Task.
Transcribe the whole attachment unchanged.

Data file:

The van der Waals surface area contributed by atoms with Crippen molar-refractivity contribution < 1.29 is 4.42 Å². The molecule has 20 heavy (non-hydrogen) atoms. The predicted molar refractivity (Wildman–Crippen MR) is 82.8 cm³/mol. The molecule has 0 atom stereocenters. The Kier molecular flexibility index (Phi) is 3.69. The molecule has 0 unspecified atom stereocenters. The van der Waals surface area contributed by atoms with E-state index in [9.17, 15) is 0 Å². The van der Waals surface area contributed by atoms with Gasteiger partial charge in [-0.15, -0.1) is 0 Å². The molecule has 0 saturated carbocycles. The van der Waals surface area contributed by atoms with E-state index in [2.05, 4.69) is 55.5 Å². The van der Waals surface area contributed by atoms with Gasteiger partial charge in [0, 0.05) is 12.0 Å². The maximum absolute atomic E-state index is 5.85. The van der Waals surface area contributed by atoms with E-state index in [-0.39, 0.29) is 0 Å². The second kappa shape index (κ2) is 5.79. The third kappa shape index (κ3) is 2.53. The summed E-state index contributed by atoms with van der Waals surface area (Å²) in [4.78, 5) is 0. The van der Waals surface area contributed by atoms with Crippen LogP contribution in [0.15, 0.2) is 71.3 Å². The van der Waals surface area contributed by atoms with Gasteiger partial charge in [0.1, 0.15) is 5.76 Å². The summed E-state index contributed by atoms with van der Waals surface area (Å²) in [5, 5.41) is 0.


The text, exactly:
The van der Waals surface area contributed by atoms with Crippen molar-refractivity contribution < 1.29 is 4.42 Å². The molecule has 20 heavy (non-hydrogen) atoms. The predicted molar refractivity (Wildman–Crippen MR) is 82.8 cm³/mol. The molecule has 0 atom stereocenters. The Kier molecular flexibility index (Phi) is 3.69. The molecule has 0 unspecified atom stereocenters. The van der Waals surface area contributed by atoms with E-state index in [9.17, 15) is 0 Å². The van der Waals surface area contributed by atoms with Gasteiger partial charge in [-0.15, -0.1) is 0 Å². The molecule has 0 saturated carbocycles. The van der Waals surface area contributed by atoms with E-state index in [2.05, 4.69) is 55.5 Å². The van der Waals surface area contributed by atoms with Gasteiger partial charge in [0, 0.05) is 12.0 Å². The maximum absolute atomic E-state index is 5.85. The van der Waals surface area contributed by atoms with E-state index in [-0.39, 0.29) is 0 Å². The second kappa shape index (κ2) is 5.79. The third kappa shape index (κ3) is 2.53. The summed E-state index contributed by atoms with van der Waals surface area (Å²) in [4.78, 5) is 0. The van der Waals surface area contributed by atoms with Crippen LogP contribution in [0.15, 0.2) is 71.3 Å². The van der Waals surface area contributed by atoms with Gasteiger partial charge in [0.1, 0.15) is 5.76 Å². The summed E-state index contributed by atoms with van der Waals surface area (Å²) in [5, 5.41) is 0.